‘Look here, friend,’ said I, If you have anything important to tell us, out with it;
But if you are only trying to bamboozle us, you are mistaken in your game.’Herman Melville: Moby Dick, or the Whale
I always wanted to lead something I wrote with a quote.
And the above tracks pretty well with most of my output: Sometimes, even I can’t tell when I’m bamboozling, and when I’m not.
Anyway, I got some pricey new headphones for my birthday.
New headphones require that you listen to everything you’ve heard before with new ears. Because, essentially, you have new ears. I also like to make sure my ears are wax-free when I try out new cans for the first time.
(Denominationally, where do you stand on the question of Q-Tip use? I know, I know. Danger lurks. I’m afraid that one day, I’ll be performing delicate ear hole hygiene when an earthquake strikes. Now not only am I now fighting my insurance company, I’m doing it with a cotton swab painfully sticking out of my head. I don’t want to be dealing with an Allstate employee who’s surely not as sympathetic as Bob Parr in that condition.)
I’m no audiophile.
There, I said it.
I’m no oenophile, either. But I enjoy wine, sometimes because of the taste, sometimes in spite of it.
In much the same vein, I enjoy music.
I don’t know, however, that I catch all the nuance and subtle detail that performers and producers insert into the mix when I listen to a song for the first hundred times or so on a substandard car stereo or a portable speaker that’s more portable than speaker.
However, it’s those first hundred times or so, and the fact that through those first hundred times or so I’m still not sick of that song down to my protoplasmic essence, that makes me want to listen to it again with my new ears.
Is there something else there? A tiny detail that might heighten my enjoyment even further, or explain why this one song, rather than the one over there, kicks off the dopamine rush?
I slap the phones on (heavy but comfy) and choose something easy:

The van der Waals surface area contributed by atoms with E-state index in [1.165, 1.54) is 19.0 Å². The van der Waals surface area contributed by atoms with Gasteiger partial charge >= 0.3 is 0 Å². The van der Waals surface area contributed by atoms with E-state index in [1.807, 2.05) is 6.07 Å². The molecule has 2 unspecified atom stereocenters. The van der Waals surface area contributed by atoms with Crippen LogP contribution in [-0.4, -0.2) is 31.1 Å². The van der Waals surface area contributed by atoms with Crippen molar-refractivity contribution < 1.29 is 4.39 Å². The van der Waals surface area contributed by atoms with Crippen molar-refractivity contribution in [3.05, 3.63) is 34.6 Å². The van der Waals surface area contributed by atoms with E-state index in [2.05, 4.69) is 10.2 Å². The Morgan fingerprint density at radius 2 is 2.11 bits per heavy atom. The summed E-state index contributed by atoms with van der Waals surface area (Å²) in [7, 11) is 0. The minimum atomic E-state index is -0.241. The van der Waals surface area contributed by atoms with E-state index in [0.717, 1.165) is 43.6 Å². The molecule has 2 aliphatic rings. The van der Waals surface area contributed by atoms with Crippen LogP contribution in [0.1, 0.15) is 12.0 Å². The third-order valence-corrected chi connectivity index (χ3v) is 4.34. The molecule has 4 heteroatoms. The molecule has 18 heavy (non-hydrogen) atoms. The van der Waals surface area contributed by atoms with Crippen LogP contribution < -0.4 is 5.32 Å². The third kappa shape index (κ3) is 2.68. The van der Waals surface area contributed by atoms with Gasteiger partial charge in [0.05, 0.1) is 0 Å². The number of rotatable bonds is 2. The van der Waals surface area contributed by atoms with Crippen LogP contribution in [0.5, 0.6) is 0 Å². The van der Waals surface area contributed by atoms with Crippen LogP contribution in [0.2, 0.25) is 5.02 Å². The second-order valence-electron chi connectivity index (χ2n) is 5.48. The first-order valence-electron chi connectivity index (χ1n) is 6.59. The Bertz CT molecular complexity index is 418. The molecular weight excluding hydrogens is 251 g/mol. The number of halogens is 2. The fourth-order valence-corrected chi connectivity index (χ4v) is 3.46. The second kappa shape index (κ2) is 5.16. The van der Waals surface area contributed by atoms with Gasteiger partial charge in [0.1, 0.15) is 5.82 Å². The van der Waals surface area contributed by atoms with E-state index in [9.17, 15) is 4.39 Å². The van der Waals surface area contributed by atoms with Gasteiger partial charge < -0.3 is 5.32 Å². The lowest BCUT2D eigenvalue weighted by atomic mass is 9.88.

Remastered Sgt. Pepper’s.
And yes, the ‘Super Deluxe Edition,’ which includes the ‘Strawberry Fields Forever’ 2015 remix, ‘Penny Lane’s ‘Capitol Records Mono US Promo Mix, and ‘Getting Better (Take 12).’
No mention of takes 1 though 11.
I play the final chord from ‘A Day in the Life.’ The wavering harmonium (?) fades first and reluctantly in my new sound environment; … ah, there’s the famed squeak at 4:50, clear as day.
‘Lucy…’ becomes way heavier at the bottom, balancing Lennon’s reedy vocals.
Needless yet entertaining granularity: Why is George’s little guitar run at the end of the mono version of the title track way more foregrounded than in the 2017 stereo mix? I dash off an email to Giles Martin to ask, forgetting that I don’t know him or his email address.
I try something more prosaic: Maria Muldaur’s ‘Midnight at the Oasis.’
Can I say prosaic? It is just a slight piece of pop art and a tune I’ve listened to over and over without registering anything other than it being catchy and vaguely obscene. Was there something I’d missed?
For the most part, no. I’d always enjoyed the insistent, unhurried shuffle of the thing, Muldaur’s seductive croon, the way the whole song wears its hot weather – hot times ideology on its sleeve without falling into the steel drums and reggae-ish beat trap, the sturdy backdrop of acoustic guitar and piano.
Everything’s cleaner and brighter and sharper now, but it’s still just ‘Midnight at the Oasis.’
Then there’s Amos Garrett’s guitar.
Not the obvious parts, though. We all know what I’m talking about.
Garrett plays the role of lead superbly if by the book on the majority of ‘MatO,’ highlighted by his lengthy and legendary picked rundown across the bridge.
Beginning in the second verse, he adds a pedal steel-cum-tropical, even ukulele-like counterpoint, tastefully reinforcing the song’s laid-back, buzzed, and unabashedly sensual atmosphere. He’s doing here exactly what a veteran session guitarist should be doing: adding without grandstanding and, when spotlighted, delivering something instantly memorable.
What he does otherwise is something else entirely.
Several times during the song, he quietly but emphatically embroiders these sort of scratching and plinking parts into the corners and crevices of the sound palette, filigrees of perfect ornamentation, laying on an extra aural dimension that’s both easily overlooked and essential to the overall vibe of the song.
I’ve kinda heard these licks before, but at a sub-conscious level. They’ve been there as part of the overall scheme; I’ve just never paid attention.
Now I have. And every time I listen to ‘Midnight at the Oasis’ going forward, no matter where or when, Garrett’s subtle touches are all I’ll be listening for.
New ears, baby!
I blame my scattershot way of listening without listening for not noticing a lovely detail like this for decades, and my new cans for the obsession I immediately developed for searching out others.
You more musically sound listeners out there may have already unearthed scads of instances like these.
I’m going to have fun doing the same.
Let the author know that you liked their article with a “Green Thumb” Upvote!